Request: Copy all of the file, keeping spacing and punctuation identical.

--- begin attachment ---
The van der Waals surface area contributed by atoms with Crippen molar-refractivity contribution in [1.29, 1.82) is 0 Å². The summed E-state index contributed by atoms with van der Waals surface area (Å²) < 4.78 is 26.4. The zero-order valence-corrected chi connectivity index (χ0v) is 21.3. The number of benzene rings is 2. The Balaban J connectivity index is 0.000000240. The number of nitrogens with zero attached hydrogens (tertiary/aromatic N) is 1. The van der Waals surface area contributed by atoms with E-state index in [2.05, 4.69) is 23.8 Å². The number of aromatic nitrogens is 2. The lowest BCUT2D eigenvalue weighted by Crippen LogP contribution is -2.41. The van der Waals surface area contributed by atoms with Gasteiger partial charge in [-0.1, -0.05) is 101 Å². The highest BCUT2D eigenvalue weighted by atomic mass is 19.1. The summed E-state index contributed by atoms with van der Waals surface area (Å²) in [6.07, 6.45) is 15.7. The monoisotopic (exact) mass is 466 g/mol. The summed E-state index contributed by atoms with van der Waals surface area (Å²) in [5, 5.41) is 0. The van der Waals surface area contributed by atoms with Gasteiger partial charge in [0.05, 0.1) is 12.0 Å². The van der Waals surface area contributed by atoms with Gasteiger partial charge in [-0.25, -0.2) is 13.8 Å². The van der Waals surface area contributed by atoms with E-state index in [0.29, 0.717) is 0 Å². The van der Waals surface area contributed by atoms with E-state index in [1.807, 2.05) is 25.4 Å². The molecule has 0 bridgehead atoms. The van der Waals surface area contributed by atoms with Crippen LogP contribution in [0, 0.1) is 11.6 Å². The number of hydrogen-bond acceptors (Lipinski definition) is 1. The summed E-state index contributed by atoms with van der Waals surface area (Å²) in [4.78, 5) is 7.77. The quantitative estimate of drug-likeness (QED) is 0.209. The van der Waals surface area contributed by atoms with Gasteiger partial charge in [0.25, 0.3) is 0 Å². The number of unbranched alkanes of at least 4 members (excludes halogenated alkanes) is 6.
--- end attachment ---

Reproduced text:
The van der Waals surface area contributed by atoms with Crippen molar-refractivity contribution in [1.29, 1.82) is 0 Å². The summed E-state index contributed by atoms with van der Waals surface area (Å²) < 4.78 is 26.4. The zero-order valence-corrected chi connectivity index (χ0v) is 21.3. The number of benzene rings is 2. The Balaban J connectivity index is 0.000000240. The number of nitrogens with zero attached hydrogens (tertiary/aromatic N) is 1. The van der Waals surface area contributed by atoms with E-state index in [2.05, 4.69) is 23.8 Å². The number of aromatic nitrogens is 2. The lowest BCUT2D eigenvalue weighted by Crippen LogP contribution is -2.41. The van der Waals surface area contributed by atoms with Gasteiger partial charge in [-0.1, -0.05) is 101 Å². The highest BCUT2D eigenvalue weighted by atomic mass is 19.1. The summed E-state index contributed by atoms with van der Waals surface area (Å²) in [6.07, 6.45) is 15.7. The monoisotopic (exact) mass is 466 g/mol. The summed E-state index contributed by atoms with van der Waals surface area (Å²) in [5, 5.41) is 0. The van der Waals surface area contributed by atoms with Gasteiger partial charge in [0.05, 0.1) is 12.0 Å². The van der Waals surface area contributed by atoms with Gasteiger partial charge in [-0.25, -0.2) is 13.8 Å². The van der Waals surface area contributed by atoms with E-state index in [0.29, 0.717) is 0 Å². The van der Waals surface area contributed by atoms with E-state index in [1.807, 2.05) is 25.4 Å². The molecule has 0 bridgehead atoms. The van der Waals surface area contributed by atoms with Crippen LogP contribution in [0, 0.1) is 11.6 Å². The number of hydrogen-bond acceptors (Lipinski definition) is 1. The summed E-state index contributed by atoms with van der Waals surface area (Å²) in [4.78, 5) is 7.77. The quantitative estimate of drug-likeness (QED) is 0.209. The van der Waals surface area contributed by atoms with Gasteiger partial charge in [0.25, 0.3) is 0 Å². The number of unbranched alkanes of at least 4 members (excludes halogenated alkanes) is 6.